An investigation into a crash that killed six people in Ottawa this week is now focused largely on the double-decker bus and its driver, after Transportation Safety Board (TSB) investigators say they have so far found no problems with the train, tracks or the crossing signals where the impact occurred.
The developments came as Transport Minister Lisa Raitt pledged that long-delayed regulations for railway crossings are a priority for her department. But the department will ultimately weigh the recommendations of the independent TSB against those of industry and municipalities, some of which have warned major changes could prove costly.
The investigation into Wednesday morning’s crash has so far revealed the train applied its brakes two seconds before it was struck by the bus, which had plenty of warning – the lights and bells at the crossing had been activated for 47 seconds before impact, and the crossing bar across the lane had been lowered for 25 seconds. Some passengers have said in interviews the bus driver braked at the last moment.
The Via black box also revealed the train was travelling 75 kilometres per hour, well below the limit along that stretch, TSB lead investigator Rob Johnston said Friday. The train didn’t sound its whistle – due to a municipal ban, which the TSB says is common – but the train’s bell was ringing and the crossing alerts were functioning.
“We have not identified any issues with the operation of the train, or the condition of the track, that we consider causal at this time,” Mr. Johnston said, stressing that the crossing had the “highest level of protection and automated warning devices available” for ground-level crossings between roads and railway tracks, known as level or at-grade crossings.
Officials are still examining the bus and its data recorder, but have drawn few conclusions. “We’re going to take that bus apart, so that doesn’t happen overnight,” Mr. Johnston said Friday, after earlier noting “the bus collided with the locomotive.”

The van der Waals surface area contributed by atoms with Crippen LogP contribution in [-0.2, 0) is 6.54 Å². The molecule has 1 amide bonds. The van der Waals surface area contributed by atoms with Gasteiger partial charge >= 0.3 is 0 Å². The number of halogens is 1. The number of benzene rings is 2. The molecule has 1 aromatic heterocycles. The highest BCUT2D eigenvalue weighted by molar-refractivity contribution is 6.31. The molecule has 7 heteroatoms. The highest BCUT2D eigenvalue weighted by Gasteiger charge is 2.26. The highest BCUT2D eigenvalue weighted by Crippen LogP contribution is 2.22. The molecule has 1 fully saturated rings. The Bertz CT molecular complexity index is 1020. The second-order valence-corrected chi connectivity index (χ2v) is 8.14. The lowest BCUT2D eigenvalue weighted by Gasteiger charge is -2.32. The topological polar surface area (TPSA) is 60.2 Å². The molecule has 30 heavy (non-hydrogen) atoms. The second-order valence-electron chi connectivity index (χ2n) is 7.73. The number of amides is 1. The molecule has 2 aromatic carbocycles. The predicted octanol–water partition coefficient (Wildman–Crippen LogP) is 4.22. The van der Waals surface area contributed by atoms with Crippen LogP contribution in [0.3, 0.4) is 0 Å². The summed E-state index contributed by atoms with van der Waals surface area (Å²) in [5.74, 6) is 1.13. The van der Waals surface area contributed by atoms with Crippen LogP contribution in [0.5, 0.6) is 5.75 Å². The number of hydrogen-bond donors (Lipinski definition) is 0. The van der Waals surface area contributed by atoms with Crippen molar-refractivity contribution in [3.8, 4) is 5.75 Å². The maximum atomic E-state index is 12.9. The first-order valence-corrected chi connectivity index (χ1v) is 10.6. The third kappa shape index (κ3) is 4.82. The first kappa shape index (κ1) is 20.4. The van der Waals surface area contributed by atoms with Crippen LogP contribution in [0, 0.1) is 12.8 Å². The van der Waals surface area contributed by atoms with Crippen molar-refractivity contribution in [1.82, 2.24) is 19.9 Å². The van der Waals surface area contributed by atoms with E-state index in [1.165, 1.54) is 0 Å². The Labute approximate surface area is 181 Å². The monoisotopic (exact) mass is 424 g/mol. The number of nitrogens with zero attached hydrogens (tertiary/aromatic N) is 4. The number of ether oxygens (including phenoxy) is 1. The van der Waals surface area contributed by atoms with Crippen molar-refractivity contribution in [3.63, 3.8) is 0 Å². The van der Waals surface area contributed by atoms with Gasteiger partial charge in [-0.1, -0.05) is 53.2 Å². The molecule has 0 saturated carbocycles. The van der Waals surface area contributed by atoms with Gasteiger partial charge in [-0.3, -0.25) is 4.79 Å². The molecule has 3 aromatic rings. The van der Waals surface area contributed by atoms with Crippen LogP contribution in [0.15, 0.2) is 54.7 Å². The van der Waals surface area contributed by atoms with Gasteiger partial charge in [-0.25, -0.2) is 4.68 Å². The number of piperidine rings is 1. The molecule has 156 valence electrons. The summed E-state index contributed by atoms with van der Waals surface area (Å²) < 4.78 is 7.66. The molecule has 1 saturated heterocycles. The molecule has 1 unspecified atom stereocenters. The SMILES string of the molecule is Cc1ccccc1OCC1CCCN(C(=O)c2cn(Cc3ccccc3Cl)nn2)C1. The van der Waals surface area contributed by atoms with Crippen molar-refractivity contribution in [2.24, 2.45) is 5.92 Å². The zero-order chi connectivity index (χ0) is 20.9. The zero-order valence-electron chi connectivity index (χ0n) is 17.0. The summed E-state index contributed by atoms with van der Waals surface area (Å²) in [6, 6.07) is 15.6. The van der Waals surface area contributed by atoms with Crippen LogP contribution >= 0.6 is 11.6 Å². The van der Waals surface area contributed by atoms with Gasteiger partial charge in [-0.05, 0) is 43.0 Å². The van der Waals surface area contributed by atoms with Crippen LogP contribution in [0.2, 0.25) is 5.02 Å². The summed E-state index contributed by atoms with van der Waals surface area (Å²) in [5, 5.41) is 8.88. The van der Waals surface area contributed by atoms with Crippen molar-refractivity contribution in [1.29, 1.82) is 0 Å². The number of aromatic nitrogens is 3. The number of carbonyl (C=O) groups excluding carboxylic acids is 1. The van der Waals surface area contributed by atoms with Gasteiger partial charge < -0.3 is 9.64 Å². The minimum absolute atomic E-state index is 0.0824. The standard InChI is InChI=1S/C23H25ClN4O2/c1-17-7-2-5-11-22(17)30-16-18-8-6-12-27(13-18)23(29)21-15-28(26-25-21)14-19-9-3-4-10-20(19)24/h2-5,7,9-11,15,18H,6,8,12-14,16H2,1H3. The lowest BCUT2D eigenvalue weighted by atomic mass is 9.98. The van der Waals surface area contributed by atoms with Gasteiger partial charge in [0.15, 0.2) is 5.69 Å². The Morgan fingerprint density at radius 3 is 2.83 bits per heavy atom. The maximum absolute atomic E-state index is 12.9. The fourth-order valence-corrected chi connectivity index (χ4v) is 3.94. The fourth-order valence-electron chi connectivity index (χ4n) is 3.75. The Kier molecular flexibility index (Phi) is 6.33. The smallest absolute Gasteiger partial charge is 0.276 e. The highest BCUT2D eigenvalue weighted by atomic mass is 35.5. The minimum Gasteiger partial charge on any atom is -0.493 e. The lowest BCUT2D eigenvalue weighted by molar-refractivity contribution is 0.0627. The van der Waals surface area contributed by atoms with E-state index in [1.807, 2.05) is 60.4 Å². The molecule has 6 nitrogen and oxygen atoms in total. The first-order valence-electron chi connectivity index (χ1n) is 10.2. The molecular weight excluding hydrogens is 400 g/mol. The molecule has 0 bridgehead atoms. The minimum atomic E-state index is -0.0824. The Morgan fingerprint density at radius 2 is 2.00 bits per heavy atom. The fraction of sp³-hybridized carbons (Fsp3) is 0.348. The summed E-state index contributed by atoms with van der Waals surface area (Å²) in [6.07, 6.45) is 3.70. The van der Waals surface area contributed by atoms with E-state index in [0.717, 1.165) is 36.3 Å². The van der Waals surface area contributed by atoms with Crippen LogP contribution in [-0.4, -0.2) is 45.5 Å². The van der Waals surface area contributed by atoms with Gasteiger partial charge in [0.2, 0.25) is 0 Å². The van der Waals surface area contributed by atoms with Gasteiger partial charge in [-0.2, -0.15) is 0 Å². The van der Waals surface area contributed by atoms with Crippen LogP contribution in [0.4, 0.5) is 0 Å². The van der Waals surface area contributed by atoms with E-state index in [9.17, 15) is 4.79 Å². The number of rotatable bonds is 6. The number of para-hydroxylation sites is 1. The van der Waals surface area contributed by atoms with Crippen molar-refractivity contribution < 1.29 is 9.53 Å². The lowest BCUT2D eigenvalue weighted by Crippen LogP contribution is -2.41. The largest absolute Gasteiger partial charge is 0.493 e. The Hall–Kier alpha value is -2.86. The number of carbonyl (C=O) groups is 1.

They also plan on continuing to look into the driver, 45-year-old Dave Woodard, who died in the crash. That includes examining his work schedule, medical history and training. “This work will require time and effort,” Mr. Johnston said. Mr. Woodard’s widow has said her husband was in good health and had a clean driving record, and that a mechanical failure must have been to blame.
Ms. Raitt, the minister, told The Globe and Mail she didn’t want to speculate on what caused the crash or if the system could have prevented it. “I don’t even know what happened. We have to let TSB tell us what happened. All I know is it’s an incredible tragedy,” Ms. Raitt said Friday.
Federal regulations for grade-level railway crossings continue to be drafted, with the TSB chair calling it “a long and woeful tale” in a television interview. Ms. Raitt said the regulations will be released within months, and that she sees them as a priority. “Not necessarily because of what happened, just because we have two years until the next election and I want to make sure these things are dealt with, because it’s an outstanding item from when I came in,” said Ms. Raitt, who took over her post in July.
She gave no signal, however, that the government would push through any major overhauls of railway regulations, saying it will instead weigh the “incredibly important” work of the TSB against what it hears from industry and municipalities. “We have to make sure in government that we balance the recommendations with what industry can implement and what municipalities want,” she said.
Other factors under ongoing examination include the “alignment” of the intersection, Mr. Johnston said. A 2004 City of Ottawa safety assessment of the intersection found that the sightlines at the crossing were satisfactory.
That safety assessment also noted the ban on the whistle, but said improvements at the crossing – lights, a bell and the bars lowered to stop traffic – made the whistle unnecessary.